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Gender Violence Through the Eyes of a Fashion Photographer

Izabella Demavlys

















From the Eyeteeth blog:

A former fashion photographer now doing documentary work, Izabella Demavlys writes in her artist's statement that “to illustrate a deeper definition of female beauty, I photograph women whose pictorial beauty radiates from their accomplishment, character and personal struggles.” Her latest series, “Without a Face,” offers a direct and profoundly affecting kind of beauty: portraits of Pakistani women healing after attacks by men wielding kerosene oil or battery acid. One, 20-year-old Memona, was attacked by a boy on her way to school; she's undergone some 30 reconstructive surgeries. Saira was burned by her husband for refusing to move in with him. According to Demavlys, 400 women in Lahore alone are currently awaiting surgery from such attacks.

In an arresting interview with Paul Schmelzer, Demavlys explains her latest work:

I was going around in circles for many years making meaningless work. Meaningless and uninspiring for others and myself. When I saw a story about a young girl, an acid burn victim working as a beautician in Pakistan last year, I immediately thought, “This is a person I need to meet.” I thought this woman stood for everything I wanted to express with my work. I never went to Pakistan with a fear that I would reduce them by photographing them, but rather feared that I wouldn’t be able to enhance them enough, showing what a source of inspiration they really are to me and to be able to convey that to others. To not show these photographs to the world would be to deprive them of their courage for sitting down for a portrait and later telling me their stories.

Source: Eyeteeth

Image courtesy of Izabella Demavlys. 

6/15/2010 5:15:45 PM

I admire the story of these woman, and my heart goes out to them. I want to take a moment and also send my admiration to the author. What an inspiration, if everyone could turn their professional talents towards making the world a better place we could find a whole lot of solutions. Thanks for your work and example.

3/27/2010 3:41:09 PM

Sorry foultroy, but you are wrong. This is common and accepted social behavior toward women in the middle east to treat women this way. It is deffinitely a "gender attack". Though it might sound like uneducated American Feminism ideals, women in these regions really are fated to have unreasonable and oppressive lives. These countries are severely patriarchal, and this leads female genetalia mutilation, dowry killings, and all kinds of attrocities towards women. I think you are right though that the American government meddles and only makes things worse. That is because sadly our country had a bone head president that did not take in the cultural implications of interference and starting a war. He was too busy using his executive power to get control over oil reserves and make his papi proud.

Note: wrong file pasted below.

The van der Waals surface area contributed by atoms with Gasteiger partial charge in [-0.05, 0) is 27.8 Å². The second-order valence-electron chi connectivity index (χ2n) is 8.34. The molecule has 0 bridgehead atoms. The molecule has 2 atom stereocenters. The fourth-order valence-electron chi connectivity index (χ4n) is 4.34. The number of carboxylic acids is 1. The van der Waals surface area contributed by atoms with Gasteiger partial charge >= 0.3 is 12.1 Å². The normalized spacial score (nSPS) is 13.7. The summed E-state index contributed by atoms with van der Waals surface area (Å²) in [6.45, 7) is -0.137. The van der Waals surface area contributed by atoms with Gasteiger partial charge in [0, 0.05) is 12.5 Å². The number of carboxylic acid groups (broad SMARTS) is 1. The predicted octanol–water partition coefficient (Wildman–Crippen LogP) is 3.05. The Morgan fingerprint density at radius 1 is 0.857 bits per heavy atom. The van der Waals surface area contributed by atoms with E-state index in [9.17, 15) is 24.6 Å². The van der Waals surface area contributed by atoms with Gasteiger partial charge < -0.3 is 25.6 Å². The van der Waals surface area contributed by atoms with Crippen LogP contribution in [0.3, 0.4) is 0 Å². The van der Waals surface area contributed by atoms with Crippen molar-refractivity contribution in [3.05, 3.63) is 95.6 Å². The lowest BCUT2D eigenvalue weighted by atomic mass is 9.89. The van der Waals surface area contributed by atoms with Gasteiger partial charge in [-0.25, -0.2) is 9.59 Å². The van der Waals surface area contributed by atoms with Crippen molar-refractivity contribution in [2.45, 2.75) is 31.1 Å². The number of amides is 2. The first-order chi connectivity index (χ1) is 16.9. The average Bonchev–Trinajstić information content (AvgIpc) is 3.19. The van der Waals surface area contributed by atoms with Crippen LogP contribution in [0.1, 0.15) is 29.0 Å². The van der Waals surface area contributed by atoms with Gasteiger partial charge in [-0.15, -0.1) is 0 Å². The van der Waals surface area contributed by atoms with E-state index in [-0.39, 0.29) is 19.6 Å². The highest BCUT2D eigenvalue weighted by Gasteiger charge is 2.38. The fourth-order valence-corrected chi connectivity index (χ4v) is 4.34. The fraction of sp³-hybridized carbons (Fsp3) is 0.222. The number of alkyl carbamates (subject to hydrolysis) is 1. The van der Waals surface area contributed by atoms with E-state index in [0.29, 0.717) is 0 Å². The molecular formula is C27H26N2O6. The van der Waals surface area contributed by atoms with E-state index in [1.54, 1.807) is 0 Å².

3/26/2010 8:56:37 AM

"Change must come within their societies, not from without." I don't believe that "change" knows any such distinction. Cultures, more often than not, change as a result of exposure to other cultures, for better or worse. Without that exposure, most cultures would not change as evidenced by various rain forest tribes in South America. Change, in and of itself, isn't intrinsically good or bad. It just is. If you are referring to imposing change through force of arms, I would agree that this isn't good. Any culture that condones the use of such violence against women (or anyone else for that matter) NEEDS to change for the sake of creating a more humane world. This should not be construed as "westernizing" them, as much as it assumes that basic human rights should be available to everyone. That women in these cultures resist change shouldn't be all that surprising and I firmly believe that fear is at the root of that resistance.

3/24/2010 4:04:16 PM

As horrendous, sad and disheartening as these stories are, it is a misnomer to call them "gender attacks." They are definitely not. No one depicted in the article was attacked because of their gender, but rather the relationship she did or did not have with the perpetrator. By calling it a "gender attack," you buy into the American Feminist deceit that somehow being a woman is a liability and the reason for the attack was first and only the fact that she was a woman. I also take issue with the notion that the West somehow must "enlighten" these traditional societies with a more reasoned and compassioned perspective. Note the damage the West has done to Iraq with our good intentions and meddling. According to reports, Mideast women hate westernized feminists more than they do the military. We need to recognize that indigenous people do not all seek to become just like American and European women. Change must come within their societies, not from without.

3/24/2010 12:43:57 PM

The pain and loss that these women have faced, and their journey's are a true testament to the inner beauty and strength of spirit they possess. Please put these in a book, with their stories. If they are identified, will that jeopardize their safety - or has justice been served in a way that keeps them safe? Thank you for helping give voice.